/ Popup

Positioning tooltips and popovers is difficult

Positioning tooltips and popovers is difficult

popper-core

Positioning tooltips and popovers is difficult. Popper is here to help!

Given an element, such as a button, and a tooltip element describing it, Popper will automatically put the tooltip in the right place near the button.

It will position any UI element that "pops out" from the flow of your document and floats near a target element. The most common example is a tooltip, but it also includes popovers, drop-downs, and more. All of these can be generically described as a "popper" element.

Tooltip

Docs

We've created a
Migration Guide to help you
migrate from Popper 1 to Popper 2.

Why not use pure CSS?

CSS tooltips have accessibility and usability problems:

  • Clipping and overflow issues: CSS tooltips will not be prevented from
    overflowing clipping boundaries, such as the viewport. The tooltip gets
    partially cut off or overflows if it's near the edge since there is no dynamic
    positioning logic. When using Popper, your tooltip will always be positioned
    in the right place.
  • No flipping: CSS tooltips will not flip to a different placement to fit
    better in view if necessary. Popper automatically flips the tooltip to make it
    fit in view as best as possible for the user.
  • Using HTML: Popovers containing interactive HTML are difficult or not
    possible to create without UX issues using pure CSS. Popper positions any HTML
    element – no pseudo-elements are used.
  • No virtual positioning: CSS tooltips cannot follow the mouse cursor or be
    used as a context menu. Popper allows you to position your tooltip relative to
    any coordinates you desire.
  • Lack of extensibility: CSS tooltips cannot be easily extended to fit any
    arbitrary use case you may need to adjust for. Popper is built with
    extensibility in mind.

Why Popper?

With the CSS drawbacks out of the way, we now move on to Popper in the
JavaScript space itself.

Naive JavaScript tooltip implementations usually have the following problems:

  • Scrolling containers: They don't ensure the tooltip stays with the
    reference element while scrolling when inside any number of scrolling
    containers.
  • DOM context: They often require the tooltip move outside of its original
    DOM context because they don't handle offsetParent contexts.
  • Configurability: They often lack advanced configurability to suit any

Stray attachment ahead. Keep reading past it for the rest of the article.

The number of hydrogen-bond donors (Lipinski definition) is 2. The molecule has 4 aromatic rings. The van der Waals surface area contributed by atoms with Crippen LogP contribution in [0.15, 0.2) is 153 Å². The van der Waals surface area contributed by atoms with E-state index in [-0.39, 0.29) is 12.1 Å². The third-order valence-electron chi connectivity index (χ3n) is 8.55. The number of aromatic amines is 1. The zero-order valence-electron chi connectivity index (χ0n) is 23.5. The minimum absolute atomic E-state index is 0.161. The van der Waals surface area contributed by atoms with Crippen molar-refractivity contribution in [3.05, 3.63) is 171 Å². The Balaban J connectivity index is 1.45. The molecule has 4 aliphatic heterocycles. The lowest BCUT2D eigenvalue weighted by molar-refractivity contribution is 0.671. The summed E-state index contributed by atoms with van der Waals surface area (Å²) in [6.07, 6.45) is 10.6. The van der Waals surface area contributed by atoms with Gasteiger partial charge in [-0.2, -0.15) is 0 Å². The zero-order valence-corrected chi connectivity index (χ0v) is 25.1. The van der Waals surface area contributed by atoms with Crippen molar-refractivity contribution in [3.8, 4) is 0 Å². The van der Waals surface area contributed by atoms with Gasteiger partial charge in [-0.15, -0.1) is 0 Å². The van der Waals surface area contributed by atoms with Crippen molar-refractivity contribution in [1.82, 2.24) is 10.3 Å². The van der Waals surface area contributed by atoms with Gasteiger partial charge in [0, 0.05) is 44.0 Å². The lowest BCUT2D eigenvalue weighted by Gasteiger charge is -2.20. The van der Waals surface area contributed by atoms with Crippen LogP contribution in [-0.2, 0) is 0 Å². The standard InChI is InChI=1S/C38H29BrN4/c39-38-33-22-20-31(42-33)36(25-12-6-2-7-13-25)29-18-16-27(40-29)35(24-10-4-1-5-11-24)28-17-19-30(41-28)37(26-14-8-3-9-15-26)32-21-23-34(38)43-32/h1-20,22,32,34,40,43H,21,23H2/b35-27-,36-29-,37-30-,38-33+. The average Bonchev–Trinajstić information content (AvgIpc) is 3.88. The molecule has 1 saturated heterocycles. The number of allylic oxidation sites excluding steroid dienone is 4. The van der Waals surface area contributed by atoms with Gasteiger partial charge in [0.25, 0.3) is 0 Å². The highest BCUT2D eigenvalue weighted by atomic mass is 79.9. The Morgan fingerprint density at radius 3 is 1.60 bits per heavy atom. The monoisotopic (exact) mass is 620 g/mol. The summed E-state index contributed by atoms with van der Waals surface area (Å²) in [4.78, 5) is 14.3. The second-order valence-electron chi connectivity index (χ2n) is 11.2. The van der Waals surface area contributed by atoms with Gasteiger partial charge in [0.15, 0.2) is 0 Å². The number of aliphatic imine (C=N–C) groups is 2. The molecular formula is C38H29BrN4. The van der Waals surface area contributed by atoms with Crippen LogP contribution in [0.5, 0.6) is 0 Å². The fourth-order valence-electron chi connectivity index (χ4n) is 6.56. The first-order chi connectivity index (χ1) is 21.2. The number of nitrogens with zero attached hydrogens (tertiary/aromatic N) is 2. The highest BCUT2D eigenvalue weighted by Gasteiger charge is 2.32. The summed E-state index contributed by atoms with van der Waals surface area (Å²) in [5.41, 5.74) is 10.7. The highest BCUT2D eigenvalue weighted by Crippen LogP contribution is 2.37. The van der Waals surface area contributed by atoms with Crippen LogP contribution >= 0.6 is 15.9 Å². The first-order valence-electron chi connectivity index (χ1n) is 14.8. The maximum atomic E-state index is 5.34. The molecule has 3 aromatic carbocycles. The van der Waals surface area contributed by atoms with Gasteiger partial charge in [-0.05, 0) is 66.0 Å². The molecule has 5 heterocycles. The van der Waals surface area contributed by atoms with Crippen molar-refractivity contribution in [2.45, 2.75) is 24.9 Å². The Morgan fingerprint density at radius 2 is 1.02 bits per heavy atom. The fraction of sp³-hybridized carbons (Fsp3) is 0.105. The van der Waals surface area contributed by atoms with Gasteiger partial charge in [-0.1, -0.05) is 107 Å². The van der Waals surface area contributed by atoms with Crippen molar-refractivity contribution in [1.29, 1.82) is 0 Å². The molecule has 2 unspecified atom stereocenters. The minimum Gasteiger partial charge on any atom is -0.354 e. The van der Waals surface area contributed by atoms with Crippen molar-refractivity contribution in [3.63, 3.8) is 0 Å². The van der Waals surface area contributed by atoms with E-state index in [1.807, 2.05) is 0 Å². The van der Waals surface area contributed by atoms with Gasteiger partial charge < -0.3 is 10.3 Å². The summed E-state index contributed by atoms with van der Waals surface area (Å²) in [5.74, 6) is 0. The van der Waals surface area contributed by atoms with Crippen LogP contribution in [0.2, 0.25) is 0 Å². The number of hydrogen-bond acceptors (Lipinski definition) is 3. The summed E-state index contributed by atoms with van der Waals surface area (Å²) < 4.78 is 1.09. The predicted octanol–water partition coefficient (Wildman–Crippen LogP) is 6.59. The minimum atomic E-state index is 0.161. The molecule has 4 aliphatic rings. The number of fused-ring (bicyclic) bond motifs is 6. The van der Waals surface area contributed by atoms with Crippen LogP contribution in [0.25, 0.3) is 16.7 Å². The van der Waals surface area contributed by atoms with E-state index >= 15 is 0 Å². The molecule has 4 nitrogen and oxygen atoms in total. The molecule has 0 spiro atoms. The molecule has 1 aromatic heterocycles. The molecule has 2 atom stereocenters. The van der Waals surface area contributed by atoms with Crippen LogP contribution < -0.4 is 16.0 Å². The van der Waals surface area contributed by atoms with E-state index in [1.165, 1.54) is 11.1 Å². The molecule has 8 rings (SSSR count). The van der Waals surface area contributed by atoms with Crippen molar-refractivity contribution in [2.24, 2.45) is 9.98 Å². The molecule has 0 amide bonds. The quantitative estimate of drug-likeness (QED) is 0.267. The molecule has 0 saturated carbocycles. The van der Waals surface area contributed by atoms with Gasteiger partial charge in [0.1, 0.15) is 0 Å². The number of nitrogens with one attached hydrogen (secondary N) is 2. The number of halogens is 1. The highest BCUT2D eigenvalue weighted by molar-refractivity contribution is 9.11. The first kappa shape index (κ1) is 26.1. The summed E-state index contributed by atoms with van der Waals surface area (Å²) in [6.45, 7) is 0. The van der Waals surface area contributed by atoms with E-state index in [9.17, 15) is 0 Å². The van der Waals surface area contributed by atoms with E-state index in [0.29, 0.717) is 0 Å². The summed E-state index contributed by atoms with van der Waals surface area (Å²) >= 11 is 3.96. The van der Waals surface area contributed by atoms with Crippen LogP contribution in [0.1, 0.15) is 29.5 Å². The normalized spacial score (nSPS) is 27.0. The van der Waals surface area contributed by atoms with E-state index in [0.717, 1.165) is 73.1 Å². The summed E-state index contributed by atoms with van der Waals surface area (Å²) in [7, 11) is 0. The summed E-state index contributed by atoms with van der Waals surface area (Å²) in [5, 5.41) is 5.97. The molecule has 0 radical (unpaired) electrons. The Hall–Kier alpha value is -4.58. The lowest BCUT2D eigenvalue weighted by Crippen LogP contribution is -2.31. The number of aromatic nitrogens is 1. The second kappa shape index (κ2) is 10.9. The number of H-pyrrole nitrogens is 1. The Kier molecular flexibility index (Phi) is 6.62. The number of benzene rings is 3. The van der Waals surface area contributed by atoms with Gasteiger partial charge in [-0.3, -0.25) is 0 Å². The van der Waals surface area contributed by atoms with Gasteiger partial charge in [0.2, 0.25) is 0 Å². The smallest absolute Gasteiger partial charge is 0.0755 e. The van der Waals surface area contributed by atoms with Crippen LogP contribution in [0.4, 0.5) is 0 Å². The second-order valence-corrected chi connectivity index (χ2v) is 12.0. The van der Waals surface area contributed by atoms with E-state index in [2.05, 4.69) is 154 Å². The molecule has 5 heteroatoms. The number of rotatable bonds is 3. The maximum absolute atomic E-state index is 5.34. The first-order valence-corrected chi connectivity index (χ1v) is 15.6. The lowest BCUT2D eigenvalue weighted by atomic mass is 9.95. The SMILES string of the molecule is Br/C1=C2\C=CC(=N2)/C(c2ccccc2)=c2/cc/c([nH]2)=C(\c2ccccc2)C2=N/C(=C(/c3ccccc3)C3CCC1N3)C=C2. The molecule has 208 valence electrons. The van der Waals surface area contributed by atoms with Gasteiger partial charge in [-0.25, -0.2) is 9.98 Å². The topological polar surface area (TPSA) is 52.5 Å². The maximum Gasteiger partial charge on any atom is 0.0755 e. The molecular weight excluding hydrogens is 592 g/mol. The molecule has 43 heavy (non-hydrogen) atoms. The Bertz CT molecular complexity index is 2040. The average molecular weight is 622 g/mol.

possible use case.
  • Size: They are usually relatively large in size, or require an ancient
    jQuery dependency.
  • Performance: They often have runtime performance issues and update the
    tooltip position too slowly.

Popper solves all of these key problems in an elegant, performant manner. It
is a lightweight ~3 kB library that aims to provide a reliable and extensible
positioning engine you can use to ensure all your popper elements are positioned
in the right place.

When you start writing your own popper implementation, you'll quickly run into
all of the problems mentioned above. These widgets are incredibly common in our
UIs; we've done the hard work figuring this out so you don't need to spend hours
fixing and handling numerous edge cases that we already ran into while building
the library!

Popper is used in popular libraries like Bootstrap, Foundation, Material UI, and
more. It's likely you've already used popper elements on the web positioned by
Popper at some point in the past few years.

Since we write UIs using powerful abstraction libraries such as React or Angular
nowadays, you'll also be glad to know Popper can fully integrate with them and
be a good citizen together with your other components. Check out react-popper
for the official Popper wrapper for React.

Installation

1. Package Manager

# With npm
npm i @popperjs/core

# With Yarn
yarn add @popperjs/core

2. CDN

<!-- Development version -->
<script src="https://unpkg.com/@popperjs/[email protected]/dist/umd/popper.js"></script>

<!-- Production version -->
<script src="https://unpkg.com/@popperjs/[email protected]"></script>

3. Direct Download?

Managing dependencies by "directly downloading" them and placing them into your
source code is not recommended for a variety of reasons, including missing out
on feat/fix updates easily. Please use a versioning management system like a CDN
or npm/Yarn.

Usage

The most straightforward way to get started is to import Popper from the unpkg
CDN, which includes all of its features. You can call the Popper.createPopper
constructor to create new popper instances.

Here is a complete example:

<!DOCTYPE html>
<title>Popper example</title>

<style>
  #tooltip {
    background-color: #333;
    color: white;
    padding: 5px 10px;
    border-radius: 4px;
    font-size: 13px;
  }
</style>

<button id="button" aria-describedby="tooltip">I'm a button</button>
<div id="tooltip" role="tooltip">I'm a tooltip</div>

<script src="https://unpkg.com/@popperjs/[email protected]^2.0.0"></script>
<script>
  const button = document.querySelector('#button');
  const tooltip = document.querySelector('#tooltip');

  // Pass the button, the tooltip, and some options, and Popper will do the
  // magic positioning for you:
  Popper.createPopper(button, tooltip, {